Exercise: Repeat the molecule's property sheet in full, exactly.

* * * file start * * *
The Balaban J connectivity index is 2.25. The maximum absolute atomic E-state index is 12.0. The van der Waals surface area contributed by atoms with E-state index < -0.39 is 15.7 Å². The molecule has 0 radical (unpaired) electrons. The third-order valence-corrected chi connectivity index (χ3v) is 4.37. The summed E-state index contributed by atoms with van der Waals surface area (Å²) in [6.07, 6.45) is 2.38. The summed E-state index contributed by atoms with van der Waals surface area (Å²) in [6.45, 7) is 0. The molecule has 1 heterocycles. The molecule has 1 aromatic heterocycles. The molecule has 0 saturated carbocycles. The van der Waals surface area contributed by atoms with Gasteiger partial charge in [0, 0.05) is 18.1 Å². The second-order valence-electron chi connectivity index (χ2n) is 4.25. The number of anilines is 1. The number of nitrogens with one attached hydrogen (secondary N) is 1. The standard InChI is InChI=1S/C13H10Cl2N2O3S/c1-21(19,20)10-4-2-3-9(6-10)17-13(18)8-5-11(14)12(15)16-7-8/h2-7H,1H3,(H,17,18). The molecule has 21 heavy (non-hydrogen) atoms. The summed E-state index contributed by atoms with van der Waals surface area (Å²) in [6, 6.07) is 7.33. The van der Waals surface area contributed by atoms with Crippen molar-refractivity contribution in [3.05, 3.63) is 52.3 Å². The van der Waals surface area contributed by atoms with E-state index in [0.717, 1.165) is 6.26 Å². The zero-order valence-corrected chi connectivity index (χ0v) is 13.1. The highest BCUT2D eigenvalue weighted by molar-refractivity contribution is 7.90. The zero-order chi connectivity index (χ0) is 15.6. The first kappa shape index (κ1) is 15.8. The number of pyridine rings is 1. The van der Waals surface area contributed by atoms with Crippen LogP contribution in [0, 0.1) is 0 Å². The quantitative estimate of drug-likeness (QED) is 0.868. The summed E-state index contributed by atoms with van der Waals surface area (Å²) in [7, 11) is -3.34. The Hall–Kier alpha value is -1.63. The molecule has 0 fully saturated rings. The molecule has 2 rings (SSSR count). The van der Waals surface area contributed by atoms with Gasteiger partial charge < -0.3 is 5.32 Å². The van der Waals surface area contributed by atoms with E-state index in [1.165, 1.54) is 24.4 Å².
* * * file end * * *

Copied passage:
The Balaban J connectivity index is 2.25. The maximum absolute atomic E-state index is 12.0. The van der Waals surface area contributed by atoms with E-state index < -0.39 is 15.7 Å². The molecule has 0 radical (unpaired) electrons. The third-order valence-corrected chi connectivity index (χ3v) is 4.37. The summed E-state index contributed by atoms with van der Waals surface area (Å²) in [6.07, 6.45) is 2.38. The summed E-state index contributed by atoms with van der Waals surface area (Å²) in [6.45, 7) is 0. The molecule has 1 heterocycles. The molecule has 1 aromatic heterocycles. The molecule has 0 saturated carbocycles. The van der Waals surface area contributed by atoms with Gasteiger partial charge in [0, 0.05) is 18.1 Å². The second-order valence-electron chi connectivity index (χ2n) is 4.25. The number of anilines is 1. The number of nitrogens with one attached hydrogen (secondary N) is 1. The standard InChI is InChI=1S/C13H10Cl2N2O3S/c1-21(19,20)10-4-2-3-9(6-10)17-13(18)8-5-11(14)12(15)16-7-8/h2-7H,1H3,(H,17,18). The molecule has 21 heavy (non-hydrogen) atoms. The summed E-state index contributed by atoms with van der Waals surface area (Å²) in [6, 6.07) is 7.33. The van der Waals surface area contributed by atoms with Crippen molar-refractivity contribution in [3.05, 3.63) is 52.3 Å². The van der Waals surface area contributed by atoms with E-state index in [0.717, 1.165) is 6.26 Å². The zero-order valence-corrected chi connectivity index (χ0v) is 13.1. The highest BCUT2D eigenvalue weighted by molar-refractivity contribution is 7.90. The zero-order chi connectivity index (χ0) is 15.6. The first kappa shape index (κ1) is 15.8. The number of pyridine rings is 1. The van der Waals surface area contributed by atoms with Crippen LogP contribution in [0, 0.1) is 0 Å². The quantitative estimate of drug-likeness (QED) is 0.868. The summed E-state index contributed by atoms with van der Waals surface area (Å²) in [7, 11) is -3.34. The Hall–Kier alpha value is -1.63. The molecule has 0 fully saturated rings. The molecule has 2 rings (SSSR count). The van der Waals surface area contributed by atoms with Gasteiger partial charge < -0.3 is 5.32 Å². The van der Waals surface area contributed by atoms with E-state index in [1.165, 1.54) is 24.4 Å².